Next, place the frying pan back in the hob, over a medium heat and add another splash of oil and plop in the tenderloins and fry for 4 minutes each side. Then place onto a baking tray and put into the oven next to the potato cakes. for 10 to 12 minutes.

Now for the black pudding, using that same ol' frying pan, place back on the hob over low to medium heat and lay down your slices. Cook gently and flipping often, they should take about 8-10 minutes to cook from frozen.

Whilst the meat, black pudding and spuds are cooking, prepare your pea purée by boiling a kettle and pouring a generous amount of water into a saucepan and place on the hob, on a high heat. Throw in the peas, bring to the boil and then reduce to a simmer. Cook for 4 minutes and then drain, reserving that smidgen of water. Then, preferably using a hand blender, place the peas into the plastic chopper bowl and blitz until smooth. If it is too thick, add that teaspoon of pea water and spend at least 3 to 4 minutes blending. When ready, pour back into the pan and keep warm.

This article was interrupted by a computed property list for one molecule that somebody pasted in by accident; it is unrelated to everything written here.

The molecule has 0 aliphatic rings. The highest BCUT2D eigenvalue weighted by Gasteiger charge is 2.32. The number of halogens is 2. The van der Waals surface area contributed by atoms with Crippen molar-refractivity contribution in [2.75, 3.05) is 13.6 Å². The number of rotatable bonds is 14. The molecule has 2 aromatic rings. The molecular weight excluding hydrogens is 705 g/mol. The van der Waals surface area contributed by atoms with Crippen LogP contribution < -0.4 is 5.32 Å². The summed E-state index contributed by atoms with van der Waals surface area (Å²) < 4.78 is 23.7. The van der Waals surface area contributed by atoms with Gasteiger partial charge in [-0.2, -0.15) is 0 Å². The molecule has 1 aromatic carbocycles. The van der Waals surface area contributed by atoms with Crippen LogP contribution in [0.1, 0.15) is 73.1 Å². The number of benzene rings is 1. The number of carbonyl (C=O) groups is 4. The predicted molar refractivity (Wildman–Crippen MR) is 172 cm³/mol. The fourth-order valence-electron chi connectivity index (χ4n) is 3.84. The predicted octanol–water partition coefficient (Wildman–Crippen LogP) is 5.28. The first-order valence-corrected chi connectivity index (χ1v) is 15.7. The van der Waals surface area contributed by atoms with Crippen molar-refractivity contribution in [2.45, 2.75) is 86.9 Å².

When the tenderloins are nearly done, place the Parmesan and roasted shallot patties on each one and roast off for another 2 minutes. Then take out of the oven and leave to rest for 5 minutes. The potato cakes should be done by this point, with a crisp, sweet topping. And so should your black pudding.

Pork tenderloin, with melting Parmesan and roasted shallot butter
To plate, spoon a healthy dollop of pea puree on your plate, dragging across to create a cheffy swoosh and then place your potato cake next to it. Carve the tenderloins into 12 equal slices and cut each black pudding round in half and then place on top of the puree, alternating 3 slices of pork and 2 halves of pudding per portion.